King students were overall more satisfied with their degree and felt more prepared for their careers than students at Everglades or Herzing.

“The professors are experts in all communication fields and develop students capable of entering the workforce with confidence in their communication skills,” wrote Katie, who earned her bachelor’s in communication online at King. “I learned many valuable strengths that will transfer seamlessly into a communication career from professors who showed me that I matter as an individual, welcomed my inquiries, and gave me feedback I can grow from long after my degree starts gathering dust.”

The program is comprehensive and teaches a wide range of communication skills applicable to many career paths. Coursework includes professional, interpersonal, and organizational communication, editing, marketing, and public relations.

Most student reviews also said support staff and instructors were key components in the program. Dedicated success coaches, available professors, and hands-on learning activities made classes engaging and helped them stay on track, students said.

Student reviews identify three key needs: Flexibility, affordability, and academic support

One consideration when reviewing these schools is how affordable their degree programs are, and how this impacts students’ perspectives. While tuition rates varied widely, students often seemed to gauge how satisfied they were with their education based in part on the cost. For some, higher tuition rates were worth it because they felt they got more support and received a higher quality of education. For others, lower tuition rates also played a factor in evaluating quality.

Tuition rates at King University, the top-rated school, were significantly more affordable than the average online tuition rate ($14,068) for private colleges for the 2020-21 school year. Online students at King pay $10,980 per year and are able to complete their degree in less than four years, which may have contributed to satisfaction rates.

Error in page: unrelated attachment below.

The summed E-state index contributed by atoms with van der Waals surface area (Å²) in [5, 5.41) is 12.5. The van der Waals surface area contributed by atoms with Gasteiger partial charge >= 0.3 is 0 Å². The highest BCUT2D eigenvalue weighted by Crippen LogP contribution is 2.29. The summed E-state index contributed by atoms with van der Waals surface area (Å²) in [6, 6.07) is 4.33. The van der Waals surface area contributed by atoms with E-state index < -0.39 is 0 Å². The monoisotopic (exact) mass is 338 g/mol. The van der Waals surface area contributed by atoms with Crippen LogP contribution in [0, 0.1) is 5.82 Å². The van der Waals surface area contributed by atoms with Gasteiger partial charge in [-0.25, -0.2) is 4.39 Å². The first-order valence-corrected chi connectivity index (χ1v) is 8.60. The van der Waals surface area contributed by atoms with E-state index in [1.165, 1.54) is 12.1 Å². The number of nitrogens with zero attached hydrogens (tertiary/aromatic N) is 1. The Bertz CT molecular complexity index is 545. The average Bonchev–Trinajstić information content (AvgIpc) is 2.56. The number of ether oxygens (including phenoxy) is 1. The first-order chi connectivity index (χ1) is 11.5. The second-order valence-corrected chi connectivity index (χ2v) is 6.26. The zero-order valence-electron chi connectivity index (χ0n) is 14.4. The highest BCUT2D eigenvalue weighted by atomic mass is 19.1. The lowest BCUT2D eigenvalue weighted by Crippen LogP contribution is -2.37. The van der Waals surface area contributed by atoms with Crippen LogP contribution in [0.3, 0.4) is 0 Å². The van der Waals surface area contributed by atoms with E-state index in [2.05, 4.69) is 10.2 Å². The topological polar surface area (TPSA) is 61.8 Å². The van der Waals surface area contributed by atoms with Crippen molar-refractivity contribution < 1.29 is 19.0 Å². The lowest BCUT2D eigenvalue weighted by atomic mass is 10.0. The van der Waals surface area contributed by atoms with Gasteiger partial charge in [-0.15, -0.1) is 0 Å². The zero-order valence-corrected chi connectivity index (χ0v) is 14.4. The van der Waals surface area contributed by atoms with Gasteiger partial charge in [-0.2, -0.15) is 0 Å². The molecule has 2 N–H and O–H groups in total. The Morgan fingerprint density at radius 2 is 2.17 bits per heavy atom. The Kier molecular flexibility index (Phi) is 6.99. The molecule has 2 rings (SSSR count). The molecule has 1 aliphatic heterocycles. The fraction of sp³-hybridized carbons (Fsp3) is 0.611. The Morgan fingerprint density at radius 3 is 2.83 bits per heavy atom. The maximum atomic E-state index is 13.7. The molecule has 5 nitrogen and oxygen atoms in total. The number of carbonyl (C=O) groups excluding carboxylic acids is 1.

Western Governors University offered the lowest rates for a private nonprofit college at $6,670 per year, less than half the median cost for online programs at private colleges. Their larger class sizes may enable the school to charge significantly less.

Online students at Herzing paid $13,730 per year, while tuition rates at Everglades and Simmons were higher than average at around $19,000 per year.

“This school is expensive but the online program has been great and interactive. I love being able to see people on the screen and make friends with people from all over the country,” wrote Jacqui, a student in the RN to BSN program at Simmons University. “The professors are very knowledgeable. I feel like I have a great foundation to advance my career.”

Valdosta State University, a public nonprofit school, had the most affordable rates for an online program at around $6,000 per year. Other public nonprofit schools on the list ranged from $9,278 at Thomas Edison University to $15,900 at Arizona State University for undergraduate online tuition rates. The median tuition cost for online programs at public nonprofits was $12,570 for the 2020-21 school year.

Overall, student reviews show many students value quality education and feel they learn best when they have adequate support, and not just from professors. Reviews for these top schools frequently mentioned good communication in class and resource offices such as admissions and financial aid. Students also favored flexible online programs customized to work around busy schedules, whether it was competency-based education or accelerated degree programs.


To weigh review rating and count, we calculated the mean and standard deviation of the overall ratings for all schools. We then used the mean and standard deviation to calculate the lower bound of the 95% confidence interval and ordered the schools based on this lower bound.

The 95% confidence interval indicates a 95% chance the actual school rating is between the upper and lower bounds given the review scores we have. When there are fewer reviews for a school, the confidence interval is likely to be larger. When there are more reviews, the confidence interval is likely to be smaller. This allows us to account for varying numbers of reviews for schools with similar ratings.